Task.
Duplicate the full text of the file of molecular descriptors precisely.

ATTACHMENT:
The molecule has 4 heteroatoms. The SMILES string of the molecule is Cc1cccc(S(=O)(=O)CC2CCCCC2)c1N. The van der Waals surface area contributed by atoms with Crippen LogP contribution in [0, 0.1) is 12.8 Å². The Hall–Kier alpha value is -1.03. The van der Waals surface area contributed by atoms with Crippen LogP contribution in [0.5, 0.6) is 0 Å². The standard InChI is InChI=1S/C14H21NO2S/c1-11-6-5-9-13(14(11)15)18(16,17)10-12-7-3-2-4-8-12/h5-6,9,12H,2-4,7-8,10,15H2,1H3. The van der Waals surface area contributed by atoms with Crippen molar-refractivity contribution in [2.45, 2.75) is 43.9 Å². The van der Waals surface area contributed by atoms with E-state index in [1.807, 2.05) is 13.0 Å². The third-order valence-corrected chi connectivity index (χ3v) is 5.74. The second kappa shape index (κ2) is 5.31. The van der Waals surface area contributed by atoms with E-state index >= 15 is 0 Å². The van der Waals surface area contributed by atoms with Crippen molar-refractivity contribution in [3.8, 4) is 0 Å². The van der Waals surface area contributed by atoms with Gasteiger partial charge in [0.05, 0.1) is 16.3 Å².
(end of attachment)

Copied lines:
The molecule has 4 heteroatoms. The SMILES string of the molecule is Cc1cccc(S(=O)(=O)CC2CCCCC2)c1N. The van der Waals surface area contributed by atoms with Crippen LogP contribution in [0, 0.1) is 12.8 Å². The Hall–Kier alpha value is -1.03. The van der Waals surface area contributed by atoms with Crippen LogP contribution in [0.5, 0.6) is 0 Å². The standard InChI is InChI=1S/C14H21NO2S/c1-11-6-5-9-13(14(11)15)18(16,17)10-12-7-3-2-4-8-12/h5-6,9,12H,2-4,7-8,10,15H2,1H3. The van der Waals surface area contributed by atoms with Crippen molar-refractivity contribution in [2.45, 2.75) is 43.9 Å². The van der Waals surface area contributed by atoms with E-state index in [1.807, 2.05) is 13.0 Å². The third-order valence-corrected chi connectivity index (χ3v) is 5.74. The second kappa shape index (κ2) is 5.31. The van der Waals surface area contributed by atoms with E-state index >= 15 is 0 Å². The van der Waals surface area contributed by atoms with Crippen molar-refractivity contribution in [3.8, 4) is 0 Å². The van der Waals surface area contributed by atoms with Gasteiger partial charge in [0.05, 0.1) is 16.3 Å².